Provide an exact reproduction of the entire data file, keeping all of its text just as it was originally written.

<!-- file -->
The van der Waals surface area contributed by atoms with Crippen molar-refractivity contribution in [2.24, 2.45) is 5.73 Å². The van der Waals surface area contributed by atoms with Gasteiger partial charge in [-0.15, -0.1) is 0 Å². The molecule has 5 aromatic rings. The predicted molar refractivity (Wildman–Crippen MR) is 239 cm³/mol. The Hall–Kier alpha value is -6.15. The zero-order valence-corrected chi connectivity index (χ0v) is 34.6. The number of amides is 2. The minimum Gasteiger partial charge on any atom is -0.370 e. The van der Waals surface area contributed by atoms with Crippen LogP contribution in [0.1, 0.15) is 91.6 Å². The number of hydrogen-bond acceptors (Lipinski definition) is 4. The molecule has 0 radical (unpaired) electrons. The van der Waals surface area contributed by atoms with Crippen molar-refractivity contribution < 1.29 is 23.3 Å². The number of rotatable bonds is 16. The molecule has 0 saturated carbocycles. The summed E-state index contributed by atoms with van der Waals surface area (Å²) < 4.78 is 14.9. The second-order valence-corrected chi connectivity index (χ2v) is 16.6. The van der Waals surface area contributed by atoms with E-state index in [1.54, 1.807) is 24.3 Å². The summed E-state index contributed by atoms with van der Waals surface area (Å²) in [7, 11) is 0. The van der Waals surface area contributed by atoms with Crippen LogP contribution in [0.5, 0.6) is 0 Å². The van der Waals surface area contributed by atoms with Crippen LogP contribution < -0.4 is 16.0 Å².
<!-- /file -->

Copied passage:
The van der Waals surface area contributed by atoms with Crippen molar-refractivity contribution in [2.24, 2.45) is 5.73 Å². The van der Waals surface area contributed by atoms with Gasteiger partial charge in [-0.15, -0.1) is 0 Å². The molecule has 5 aromatic rings. The predicted molar refractivity (Wildman–Crippen MR) is 239 cm³/mol. The Hall–Kier alpha value is -6.15. The zero-order valence-corrected chi connectivity index (χ0v) is 34.6. The number of amides is 2. The minimum Gasteiger partial charge on any atom is -0.370 e. The van der Waals surface area contributed by atoms with Crippen LogP contribution in [0.1, 0.15) is 91.6 Å². The number of hydrogen-bond acceptors (Lipinski definition) is 4. The molecule has 0 radical (unpaired) electrons. The van der Waals surface area contributed by atoms with Crippen molar-refractivity contribution < 1.29 is 23.3 Å². The number of rotatable bonds is 16. The molecule has 0 saturated carbocycles. The summed E-state index contributed by atoms with van der Waals surface area (Å²) < 4.78 is 14.9. The second-order valence-corrected chi connectivity index (χ2v) is 16.6. The van der Waals surface area contributed by atoms with E-state index in [1.54, 1.807) is 24.3 Å². The summed E-state index contributed by atoms with van der Waals surface area (Å²) in [7, 11) is 0. The van der Waals surface area contributed by atoms with Crippen LogP contribution in [0.5, 0.6) is 0 Å². The van der Waals surface area contributed by atoms with Crippen LogP contribution < -0.4 is 16.0 Å².